Our kids and grandkids have been pampered and showered with everything they could want. Grandkids, particularly, have known little real hardship other than having to wait a month or two for the latest mobile phone or putting up with the pain of living at home indefinitely.
Things are starting to bite for them now, however, as they find one university degree is no longer enough to secure them even a poor paying job, and if they do find work they face the horrifying prospect of having to move further from the city centre if they want to buy a home. The climate crisis might make all this irrelevant, so at least they have started waking up to that particular problem.
But we Baby Boomers are not very sympathetic. We did it tough compared to them, so they need to suck it up and work it out for themselves. Like we did.
Only this time they really, really need our help.
Our problem is one of human nature. We have acquired too much to lose. The world is at a crossroads, threatened by political, economic and climate instability. Everything is in danger of being lost. We want the clocks to stop and keep us exactly where we are and holding on to what we’ve got. We have stopped spending, started voting for right wing politicians who we hope will protect us, repel imagined foreign invaders, make the trains run on time and pretend that nothing is wrong. Then, with any luck, we can die before anything changes. Before we have to do anything.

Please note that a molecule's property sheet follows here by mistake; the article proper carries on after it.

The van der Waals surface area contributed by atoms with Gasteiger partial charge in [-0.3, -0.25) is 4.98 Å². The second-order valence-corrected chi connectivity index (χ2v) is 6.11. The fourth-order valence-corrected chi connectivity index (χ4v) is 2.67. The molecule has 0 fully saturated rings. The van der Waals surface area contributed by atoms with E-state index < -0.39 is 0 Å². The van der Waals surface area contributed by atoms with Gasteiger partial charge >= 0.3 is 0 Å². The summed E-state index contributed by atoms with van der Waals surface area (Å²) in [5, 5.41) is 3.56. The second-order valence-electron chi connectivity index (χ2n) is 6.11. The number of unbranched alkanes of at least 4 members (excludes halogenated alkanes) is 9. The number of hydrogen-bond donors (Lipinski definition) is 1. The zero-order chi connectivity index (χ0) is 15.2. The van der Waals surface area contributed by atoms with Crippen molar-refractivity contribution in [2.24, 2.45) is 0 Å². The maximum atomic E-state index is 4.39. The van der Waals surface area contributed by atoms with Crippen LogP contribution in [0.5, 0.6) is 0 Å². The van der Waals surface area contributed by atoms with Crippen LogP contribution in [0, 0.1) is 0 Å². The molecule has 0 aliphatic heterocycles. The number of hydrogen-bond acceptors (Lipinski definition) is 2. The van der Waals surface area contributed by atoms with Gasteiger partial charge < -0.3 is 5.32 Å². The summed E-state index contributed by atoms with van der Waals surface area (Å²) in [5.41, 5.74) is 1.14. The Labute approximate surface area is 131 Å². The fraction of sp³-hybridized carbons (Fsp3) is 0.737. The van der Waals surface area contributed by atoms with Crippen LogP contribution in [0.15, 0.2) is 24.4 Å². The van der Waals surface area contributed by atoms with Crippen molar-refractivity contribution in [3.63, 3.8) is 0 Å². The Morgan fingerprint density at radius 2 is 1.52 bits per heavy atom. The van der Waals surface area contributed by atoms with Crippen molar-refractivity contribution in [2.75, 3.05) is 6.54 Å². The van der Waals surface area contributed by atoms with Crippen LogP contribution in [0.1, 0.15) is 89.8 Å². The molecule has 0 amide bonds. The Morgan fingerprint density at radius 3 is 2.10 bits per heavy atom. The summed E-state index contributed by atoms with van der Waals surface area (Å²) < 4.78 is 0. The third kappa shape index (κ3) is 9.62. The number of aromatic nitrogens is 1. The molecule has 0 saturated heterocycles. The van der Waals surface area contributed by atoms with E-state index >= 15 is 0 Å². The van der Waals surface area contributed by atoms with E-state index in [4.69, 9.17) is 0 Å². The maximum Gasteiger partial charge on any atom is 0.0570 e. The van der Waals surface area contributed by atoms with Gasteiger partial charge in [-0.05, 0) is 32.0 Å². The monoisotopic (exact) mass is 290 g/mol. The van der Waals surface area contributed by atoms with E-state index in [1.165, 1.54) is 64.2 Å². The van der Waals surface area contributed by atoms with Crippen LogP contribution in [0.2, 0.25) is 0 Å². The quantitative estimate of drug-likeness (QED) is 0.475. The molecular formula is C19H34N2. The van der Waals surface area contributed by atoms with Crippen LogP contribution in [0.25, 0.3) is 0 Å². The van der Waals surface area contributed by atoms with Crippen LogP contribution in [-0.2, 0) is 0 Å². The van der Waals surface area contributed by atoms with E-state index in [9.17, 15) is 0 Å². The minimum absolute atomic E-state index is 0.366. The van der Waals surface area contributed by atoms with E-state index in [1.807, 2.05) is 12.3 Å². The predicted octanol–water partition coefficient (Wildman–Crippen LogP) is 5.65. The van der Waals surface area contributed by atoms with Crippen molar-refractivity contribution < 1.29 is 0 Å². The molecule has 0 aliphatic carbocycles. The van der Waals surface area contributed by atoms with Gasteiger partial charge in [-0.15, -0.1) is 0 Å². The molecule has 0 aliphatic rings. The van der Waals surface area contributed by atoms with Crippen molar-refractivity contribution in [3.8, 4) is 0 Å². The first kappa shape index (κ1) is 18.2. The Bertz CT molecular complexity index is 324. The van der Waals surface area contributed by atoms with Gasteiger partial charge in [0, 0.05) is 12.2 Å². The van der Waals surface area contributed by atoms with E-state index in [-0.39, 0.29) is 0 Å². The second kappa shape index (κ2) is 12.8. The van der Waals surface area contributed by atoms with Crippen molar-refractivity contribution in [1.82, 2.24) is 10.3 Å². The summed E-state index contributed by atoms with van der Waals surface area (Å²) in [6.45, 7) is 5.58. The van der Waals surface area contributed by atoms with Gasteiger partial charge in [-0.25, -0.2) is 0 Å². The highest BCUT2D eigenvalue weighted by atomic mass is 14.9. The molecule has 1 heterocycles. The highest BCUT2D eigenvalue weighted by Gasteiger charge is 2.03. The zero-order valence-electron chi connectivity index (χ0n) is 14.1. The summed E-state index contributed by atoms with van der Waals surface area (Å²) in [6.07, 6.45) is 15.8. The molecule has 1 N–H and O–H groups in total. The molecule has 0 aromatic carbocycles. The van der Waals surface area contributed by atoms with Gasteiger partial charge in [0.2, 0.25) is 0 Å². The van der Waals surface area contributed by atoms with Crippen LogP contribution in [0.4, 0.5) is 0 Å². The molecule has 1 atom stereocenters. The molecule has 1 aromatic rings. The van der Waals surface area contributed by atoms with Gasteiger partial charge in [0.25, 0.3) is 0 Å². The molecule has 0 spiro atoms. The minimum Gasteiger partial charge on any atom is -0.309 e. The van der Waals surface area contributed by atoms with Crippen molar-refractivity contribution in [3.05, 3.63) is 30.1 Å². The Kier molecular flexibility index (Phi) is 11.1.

No wonder the younger generations are frustrated.
They have grown up in a cotton wool world where nothing is allowed to hurt them, protected from life by helmets and knee guards, their opinions and arguments stifled in case they offend anyone and lacking any confidence in a bright future. We’ve always been there to tell them everything is going to be fine. Well, it’s not. Things are dire.
The pressing issues are clearly not dire enough to get us to act. We are too comfortable behind our keyboards, tut-tutting and signing online petitions and complaining that an Extinction Rebellion protest delayed our drive to the club. We are not desperate enough to join the protesters on the streets.
Perhaps when the rest of the world stops buying our natural resources and the economy enters a death spiral we might get up out of our chairs. When we age and sicken and health costs become unaffordable, forcing the government to cut pensions, crank up means testing and make us sell our houses to fund our retirement and medical bills, we might join the marchers. Or when the last of Australia’s topsoil is blown into the Pacific and our remaining farmers and other food producers are forced out of business, the dollar collapses and we must rely on excessively expensive imported produce.
Will that be enough to get us moving? Not dire enough? What about when Trump declares war on China and our sycophantic government starts sending our kids and grandkids off to fight and die? Getting closer to writing those placards?
But that’s enough negativity. I’m off to join Extinction Rebellion. Before it’s too late.